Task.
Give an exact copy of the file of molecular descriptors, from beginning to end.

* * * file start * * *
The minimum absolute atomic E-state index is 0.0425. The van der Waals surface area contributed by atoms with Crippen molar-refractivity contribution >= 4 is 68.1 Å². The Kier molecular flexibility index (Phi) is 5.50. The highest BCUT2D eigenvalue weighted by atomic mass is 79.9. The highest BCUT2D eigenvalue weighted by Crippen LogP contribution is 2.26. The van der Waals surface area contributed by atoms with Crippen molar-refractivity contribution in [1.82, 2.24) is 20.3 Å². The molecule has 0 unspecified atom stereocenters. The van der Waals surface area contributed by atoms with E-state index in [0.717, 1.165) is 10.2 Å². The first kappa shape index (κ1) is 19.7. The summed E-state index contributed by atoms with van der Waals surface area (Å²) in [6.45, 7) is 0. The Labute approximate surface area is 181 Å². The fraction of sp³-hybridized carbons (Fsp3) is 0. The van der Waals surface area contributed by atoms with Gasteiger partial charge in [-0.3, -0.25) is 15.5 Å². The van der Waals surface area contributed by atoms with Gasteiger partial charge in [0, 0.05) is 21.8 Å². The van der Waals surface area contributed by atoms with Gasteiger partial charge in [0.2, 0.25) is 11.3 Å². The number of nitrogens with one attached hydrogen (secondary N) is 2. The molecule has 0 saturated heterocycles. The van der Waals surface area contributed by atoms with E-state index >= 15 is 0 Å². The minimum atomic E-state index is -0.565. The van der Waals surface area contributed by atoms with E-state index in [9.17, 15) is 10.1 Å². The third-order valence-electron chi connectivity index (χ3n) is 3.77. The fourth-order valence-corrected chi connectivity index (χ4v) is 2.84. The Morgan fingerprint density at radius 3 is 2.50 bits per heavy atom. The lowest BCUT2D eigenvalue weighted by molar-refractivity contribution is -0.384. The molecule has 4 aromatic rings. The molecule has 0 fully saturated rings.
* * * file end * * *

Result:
The minimum absolute atomic E-state index is 0.0425. The van der Waals surface area contributed by atoms with Crippen molar-refractivity contribution >= 4 is 68.1 Å². The Kier molecular flexibility index (Phi) is 5.50. The highest BCUT2D eigenvalue weighted by atomic mass is 79.9. The highest BCUT2D eigenvalue weighted by Crippen LogP contribution is 2.26. The van der Waals surface area contributed by atoms with Crippen molar-refractivity contribution in [1.82, 2.24) is 20.3 Å². The molecule has 0 unspecified atom stereocenters. The van der Waals surface area contributed by atoms with E-state index in [0.717, 1.165) is 10.2 Å². The first kappa shape index (κ1) is 19.7. The summed E-state index contributed by atoms with van der Waals surface area (Å²) in [6.45, 7) is 0. The Labute approximate surface area is 181 Å². The fraction of sp³-hybridized carbons (Fsp3) is 0. The van der Waals surface area contributed by atoms with Gasteiger partial charge in [-0.3, -0.25) is 15.5 Å². The van der Waals surface area contributed by atoms with Gasteiger partial charge in [0, 0.05) is 21.8 Å². The van der Waals surface area contributed by atoms with Gasteiger partial charge in [0.2, 0.25) is 11.3 Å². The number of nitrogens with one attached hydrogen (secondary N) is 2. The molecule has 0 saturated heterocycles. The van der Waals surface area contributed by atoms with E-state index >= 15 is 0 Å². The minimum atomic E-state index is -0.565. The van der Waals surface area contributed by atoms with E-state index in [9.17, 15) is 10.1 Å². The third-order valence-electron chi connectivity index (χ3n) is 3.77. The fourth-order valence-corrected chi connectivity index (χ4v) is 2.84. The Morgan fingerprint density at radius 3 is 2.50 bits per heavy atom. The lowest BCUT2D eigenvalue weighted by molar-refractivity contribution is -0.384. The molecule has 4 aromatic rings. The molecule has 0 fully saturated rings.